The Northwater plant will include 14 buildings once it’s complete and be able to treat 75 million gallons of water per day. It also has the capability to be expanded to treat 150 million gallons per day in the future if needed. It’s scheduled to open in 2024.

Water main investments

The five-year plan also includes an aggressive approach to replacing water mains across Denver Water’s 335-square-mile service area in the city of Denver and surrounding suburbs.

Denver Water crew member working on replacing a blue main water pipe, in the middle of a street with a crane in the background.
Denver Water crews installing a new water main pipeline. Photo credit: Denver Water.

 

“We’re increasing funding to our water main replacement program to reduce the number of main breaks in our aging system,” said Garth Rygh, director of water distribution at Denver Water. “We replace about 106,000 feet of pipe a year now and have a goal of increasing that to about 140,000 feet of pipe every year by 2024.”

Water storage

The capital plan also includes money for design work on the Gross Reservoir Expansion Project in Boulder County. The project cleared its final federal hurdle on July 16, 2020, when the Federal Energy Regulatory Commission gave its approval for the project and ordered Denver Water to proceed with design and construction.

The project will raise Gross Dam by 131 feet and triple the amount of water the reservoir can hold.

Expanding Gross Reservoir will provide greater balance between Denver Water’s north and south collection areas. Pre-construction work includes testing dam designs, such as the study of the new dam’s spillway that’s underway at Colorado State University’s hydraulics laboratory.

Expanding the reservoir requires raising the dam 131 feet by placing new concrete on the existing structure.
Expanding the reservoir requires raising the dam 131 feet by placing new concrete on the existing structure. Image credit: Denver Water.

 

Denver Water also is completing work on three treated-water storage tanks at its Hillcrest location in southwest Denver and building a new pump station at the site.

Other projects

During October, construction crews broke ground on the new, 122,000-square-foot Hydro building that is part of Colorado State University’s new Spur campus at the National Western Center north of downtown Denver. A portion of the building will house Denver Water’s new, state-of-the-art water quality laboratory, replacing an existing, aging lab at the Marston Treatment Plant.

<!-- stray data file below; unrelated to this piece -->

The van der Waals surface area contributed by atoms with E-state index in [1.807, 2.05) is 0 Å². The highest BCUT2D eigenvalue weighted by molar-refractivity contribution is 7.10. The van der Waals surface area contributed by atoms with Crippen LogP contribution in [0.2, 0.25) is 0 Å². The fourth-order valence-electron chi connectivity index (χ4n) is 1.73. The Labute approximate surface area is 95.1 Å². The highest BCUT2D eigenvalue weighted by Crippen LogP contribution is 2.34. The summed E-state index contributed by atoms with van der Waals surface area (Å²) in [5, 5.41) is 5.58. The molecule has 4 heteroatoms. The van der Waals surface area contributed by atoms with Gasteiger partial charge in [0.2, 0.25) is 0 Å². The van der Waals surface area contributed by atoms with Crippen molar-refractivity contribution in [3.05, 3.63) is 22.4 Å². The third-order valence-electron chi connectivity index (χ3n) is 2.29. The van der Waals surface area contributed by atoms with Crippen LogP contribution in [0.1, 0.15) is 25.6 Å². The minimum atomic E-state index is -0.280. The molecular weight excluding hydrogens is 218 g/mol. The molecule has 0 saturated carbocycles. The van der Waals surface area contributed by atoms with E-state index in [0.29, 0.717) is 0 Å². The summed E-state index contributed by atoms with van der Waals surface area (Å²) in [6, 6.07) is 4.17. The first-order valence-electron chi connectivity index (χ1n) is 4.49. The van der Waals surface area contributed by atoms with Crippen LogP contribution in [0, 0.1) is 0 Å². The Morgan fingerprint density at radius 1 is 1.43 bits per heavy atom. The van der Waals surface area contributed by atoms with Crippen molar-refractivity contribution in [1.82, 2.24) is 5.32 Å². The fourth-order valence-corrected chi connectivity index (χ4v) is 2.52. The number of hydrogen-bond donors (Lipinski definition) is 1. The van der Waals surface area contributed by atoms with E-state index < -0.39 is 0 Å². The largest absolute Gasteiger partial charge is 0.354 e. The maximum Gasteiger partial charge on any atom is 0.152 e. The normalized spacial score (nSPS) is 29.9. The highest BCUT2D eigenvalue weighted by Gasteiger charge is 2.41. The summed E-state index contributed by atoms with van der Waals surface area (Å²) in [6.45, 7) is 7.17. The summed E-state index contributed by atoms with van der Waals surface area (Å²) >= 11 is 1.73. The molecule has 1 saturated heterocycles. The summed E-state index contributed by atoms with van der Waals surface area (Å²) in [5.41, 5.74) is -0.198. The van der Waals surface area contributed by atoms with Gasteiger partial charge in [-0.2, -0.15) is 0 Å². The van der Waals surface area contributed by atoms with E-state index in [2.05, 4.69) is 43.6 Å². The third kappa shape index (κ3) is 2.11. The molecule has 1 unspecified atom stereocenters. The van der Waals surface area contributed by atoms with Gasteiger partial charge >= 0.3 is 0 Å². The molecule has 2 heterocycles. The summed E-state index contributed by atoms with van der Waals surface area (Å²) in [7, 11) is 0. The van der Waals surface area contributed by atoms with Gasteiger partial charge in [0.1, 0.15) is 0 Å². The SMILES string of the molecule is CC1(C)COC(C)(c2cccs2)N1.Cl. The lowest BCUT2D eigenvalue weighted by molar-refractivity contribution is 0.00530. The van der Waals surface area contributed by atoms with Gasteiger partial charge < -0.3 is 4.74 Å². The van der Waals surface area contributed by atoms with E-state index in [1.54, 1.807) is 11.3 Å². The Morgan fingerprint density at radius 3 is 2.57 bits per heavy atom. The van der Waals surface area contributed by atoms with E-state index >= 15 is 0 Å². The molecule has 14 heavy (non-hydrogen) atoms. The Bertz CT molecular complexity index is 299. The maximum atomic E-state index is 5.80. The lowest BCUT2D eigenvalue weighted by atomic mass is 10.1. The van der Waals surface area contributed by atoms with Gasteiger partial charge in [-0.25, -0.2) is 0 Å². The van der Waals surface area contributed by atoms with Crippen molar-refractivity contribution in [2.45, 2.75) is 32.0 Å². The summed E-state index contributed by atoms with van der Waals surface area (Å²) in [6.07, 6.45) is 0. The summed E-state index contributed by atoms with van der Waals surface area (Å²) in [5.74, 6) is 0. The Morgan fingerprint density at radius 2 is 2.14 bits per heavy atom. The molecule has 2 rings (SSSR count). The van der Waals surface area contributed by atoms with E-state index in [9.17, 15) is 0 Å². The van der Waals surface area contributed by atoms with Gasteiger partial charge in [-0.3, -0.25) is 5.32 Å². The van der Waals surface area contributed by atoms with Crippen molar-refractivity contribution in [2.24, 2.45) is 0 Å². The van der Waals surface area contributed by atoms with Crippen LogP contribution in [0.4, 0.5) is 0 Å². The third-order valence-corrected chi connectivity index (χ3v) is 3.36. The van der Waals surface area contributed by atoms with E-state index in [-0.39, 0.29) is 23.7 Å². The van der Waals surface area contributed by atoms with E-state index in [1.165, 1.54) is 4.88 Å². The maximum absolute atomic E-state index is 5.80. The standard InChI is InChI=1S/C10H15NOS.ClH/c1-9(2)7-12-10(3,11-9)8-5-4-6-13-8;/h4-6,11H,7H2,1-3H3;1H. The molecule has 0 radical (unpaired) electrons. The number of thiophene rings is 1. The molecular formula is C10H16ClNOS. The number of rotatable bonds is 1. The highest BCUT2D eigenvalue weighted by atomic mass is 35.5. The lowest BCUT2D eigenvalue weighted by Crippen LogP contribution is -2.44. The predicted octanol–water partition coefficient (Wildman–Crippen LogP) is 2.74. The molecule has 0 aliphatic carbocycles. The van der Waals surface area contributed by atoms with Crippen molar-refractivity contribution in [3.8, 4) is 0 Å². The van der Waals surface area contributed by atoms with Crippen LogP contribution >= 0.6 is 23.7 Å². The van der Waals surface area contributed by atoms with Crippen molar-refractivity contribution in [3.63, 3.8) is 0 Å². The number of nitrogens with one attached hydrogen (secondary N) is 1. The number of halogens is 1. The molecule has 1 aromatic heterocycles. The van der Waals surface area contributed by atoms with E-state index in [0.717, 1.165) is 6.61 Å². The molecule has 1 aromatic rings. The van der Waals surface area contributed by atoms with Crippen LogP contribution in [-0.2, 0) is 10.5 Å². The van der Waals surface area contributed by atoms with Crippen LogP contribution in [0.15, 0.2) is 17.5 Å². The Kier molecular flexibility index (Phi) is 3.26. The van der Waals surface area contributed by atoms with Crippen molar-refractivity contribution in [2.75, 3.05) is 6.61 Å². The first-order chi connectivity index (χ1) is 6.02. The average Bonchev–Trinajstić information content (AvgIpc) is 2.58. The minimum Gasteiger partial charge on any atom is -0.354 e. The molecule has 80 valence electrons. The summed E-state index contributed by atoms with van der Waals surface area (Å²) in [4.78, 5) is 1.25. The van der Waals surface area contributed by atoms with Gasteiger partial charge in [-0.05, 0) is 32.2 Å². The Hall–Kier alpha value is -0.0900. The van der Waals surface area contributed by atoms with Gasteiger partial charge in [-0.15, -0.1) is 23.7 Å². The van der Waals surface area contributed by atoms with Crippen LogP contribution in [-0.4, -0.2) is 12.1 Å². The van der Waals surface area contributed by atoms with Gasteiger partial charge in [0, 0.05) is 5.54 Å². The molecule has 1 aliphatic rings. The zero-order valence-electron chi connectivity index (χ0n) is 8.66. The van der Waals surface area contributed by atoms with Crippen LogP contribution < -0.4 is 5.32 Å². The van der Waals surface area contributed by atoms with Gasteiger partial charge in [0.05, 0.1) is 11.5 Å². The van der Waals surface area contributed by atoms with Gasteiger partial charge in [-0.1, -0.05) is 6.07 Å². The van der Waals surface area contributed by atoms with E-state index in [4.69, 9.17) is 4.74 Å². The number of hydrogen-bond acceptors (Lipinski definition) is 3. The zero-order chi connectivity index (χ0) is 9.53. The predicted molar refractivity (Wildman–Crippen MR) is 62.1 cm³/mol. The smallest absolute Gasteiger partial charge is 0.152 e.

Laboratory staff currently perform more than 70,000 water quality tests every year, work that helps ensure the water Denver Water distributes to customers goes above and beyond state and federal drinking water regulations. The new lab will be capable of performing more than 200,000 tests per year.

And being a part of the larger campus also provides more opportunities for the research and development of water quality applications.

Front of building graphic design of the new Hydro building.
A portion of the Hydro building at the CSU Spur campus at the National Western Center will house a new, state-of-the-art water quality laboratory. Image credit: hord|coplan|macht.

 

The capital plan also provides money to upgrade the hydropower unit at the Roberts Tunnel, replace the concrete spillway at Ralston Reservoir and purchase new heavy equipment and vehicles.

Denver Water also is investing in forest health projects designed to protect mountain watersheds, the locations snow and rain pass through before flowing into the rivers and streams that fill Denver Water’s storage reservoirs.

Being financially responsible

Denver Water has a history of being proactive with maintaining and improving its vast network of dams, pipes, canals and treatment plants, according to Mahoney.

“Keeping our system running to bring water to the taps is an extensive, year-round process,” Mahoney said. “We always look at what we need, what we can afford and what resources are available to get the job done.”

Denver water crew moving large blue pipe with a crane into place.
Crews installing a major new pipeline in Jefferson County, replacing one that dated from the 1930s. Photo credit: Denver Water.